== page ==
a poem for June

‘Green was the silence, wet was the light
the month of June trembled like a butterfly
and in the south dominion, from the sea and the stones,
Matilde, you traversed the midday.

You were loaded with ferrous flowers,
seaweeds that the south wind torments and forgets,
still white, shrivelled by the devouring salt,
your hands raised the stalks of sand.’

– from Sonnet XL by Pablo Neruda

 

my beautiful circus

It’s that time of year again. The mysterious white Giffords Circus big top is making its way from town to town, flanked by glossy maroon liveried wagons. In a matter of hours, a field, a park or a village green is transformed into something altogether more magical, a secret world of tricks and adventure, of music, laughter

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a poem for May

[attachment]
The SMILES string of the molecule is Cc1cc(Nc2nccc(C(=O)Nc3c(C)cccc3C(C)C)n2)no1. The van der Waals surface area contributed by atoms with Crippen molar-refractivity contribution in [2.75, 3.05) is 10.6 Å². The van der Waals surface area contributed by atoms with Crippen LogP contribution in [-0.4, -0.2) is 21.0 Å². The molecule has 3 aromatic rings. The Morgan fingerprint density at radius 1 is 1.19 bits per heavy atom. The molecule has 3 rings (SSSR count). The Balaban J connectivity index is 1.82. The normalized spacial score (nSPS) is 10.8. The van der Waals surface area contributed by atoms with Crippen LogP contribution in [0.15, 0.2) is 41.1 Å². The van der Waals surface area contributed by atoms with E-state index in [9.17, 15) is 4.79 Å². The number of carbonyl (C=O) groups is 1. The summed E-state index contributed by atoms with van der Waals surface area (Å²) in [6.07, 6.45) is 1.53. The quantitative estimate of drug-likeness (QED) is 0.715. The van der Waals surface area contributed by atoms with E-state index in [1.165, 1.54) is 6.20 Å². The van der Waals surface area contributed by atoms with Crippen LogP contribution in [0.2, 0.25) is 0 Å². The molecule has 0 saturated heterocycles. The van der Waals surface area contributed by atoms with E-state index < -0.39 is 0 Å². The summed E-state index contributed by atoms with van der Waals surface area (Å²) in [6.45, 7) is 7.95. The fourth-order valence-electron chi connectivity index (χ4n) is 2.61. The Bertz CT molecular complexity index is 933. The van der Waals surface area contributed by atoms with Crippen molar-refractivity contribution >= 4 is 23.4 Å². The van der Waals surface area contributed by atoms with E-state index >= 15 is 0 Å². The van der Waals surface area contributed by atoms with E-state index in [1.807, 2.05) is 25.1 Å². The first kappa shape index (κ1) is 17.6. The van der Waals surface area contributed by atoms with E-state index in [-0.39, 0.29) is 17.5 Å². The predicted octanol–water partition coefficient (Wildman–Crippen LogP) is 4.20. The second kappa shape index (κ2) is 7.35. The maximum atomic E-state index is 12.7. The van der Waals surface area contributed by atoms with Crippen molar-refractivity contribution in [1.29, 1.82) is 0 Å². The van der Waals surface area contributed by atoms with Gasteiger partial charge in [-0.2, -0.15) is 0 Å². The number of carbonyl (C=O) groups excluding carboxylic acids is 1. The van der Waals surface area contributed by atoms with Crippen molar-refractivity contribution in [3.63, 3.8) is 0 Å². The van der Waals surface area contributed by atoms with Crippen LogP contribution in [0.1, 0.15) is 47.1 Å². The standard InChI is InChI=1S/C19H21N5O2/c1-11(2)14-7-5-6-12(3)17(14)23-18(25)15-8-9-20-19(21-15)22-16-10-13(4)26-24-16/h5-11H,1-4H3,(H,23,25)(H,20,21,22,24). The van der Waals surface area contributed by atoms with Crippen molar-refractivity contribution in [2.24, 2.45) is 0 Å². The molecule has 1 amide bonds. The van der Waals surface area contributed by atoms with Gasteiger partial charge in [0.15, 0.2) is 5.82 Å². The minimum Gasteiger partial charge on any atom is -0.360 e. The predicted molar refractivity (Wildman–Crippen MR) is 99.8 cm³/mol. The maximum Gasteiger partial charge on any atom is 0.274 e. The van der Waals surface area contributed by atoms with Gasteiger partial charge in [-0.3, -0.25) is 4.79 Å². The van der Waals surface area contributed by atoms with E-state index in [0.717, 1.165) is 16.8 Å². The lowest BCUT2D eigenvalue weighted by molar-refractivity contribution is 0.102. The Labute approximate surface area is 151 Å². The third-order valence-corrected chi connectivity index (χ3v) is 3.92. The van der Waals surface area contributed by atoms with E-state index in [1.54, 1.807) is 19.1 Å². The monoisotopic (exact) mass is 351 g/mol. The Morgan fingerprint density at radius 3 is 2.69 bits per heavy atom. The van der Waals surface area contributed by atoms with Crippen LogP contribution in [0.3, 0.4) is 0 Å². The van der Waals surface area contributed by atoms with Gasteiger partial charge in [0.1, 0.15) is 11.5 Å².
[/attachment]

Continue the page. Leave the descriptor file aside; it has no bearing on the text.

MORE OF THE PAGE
The Trees ‘The trees are coming into leaf Like something almost being said; The recent buds relax and spread, Their greenness is a kind of grief.Is it that they are born again And we grow old? No, they die too, Their yearly trick of looking new Is written down in rings of grain. Yet still

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the year in books: April & May 2018

I’ve read several novels over the last couple of months: The Essex Serpent, The Paying Guests and Fiona Mozley’s darkly brilliant and haunting Elmet. By accident, rather than by design, I’m now conccurently reading books by two of my favouirte authors on the theme of walking: Wanderlust by Rebecca Solnit and The Old Ways by Robert

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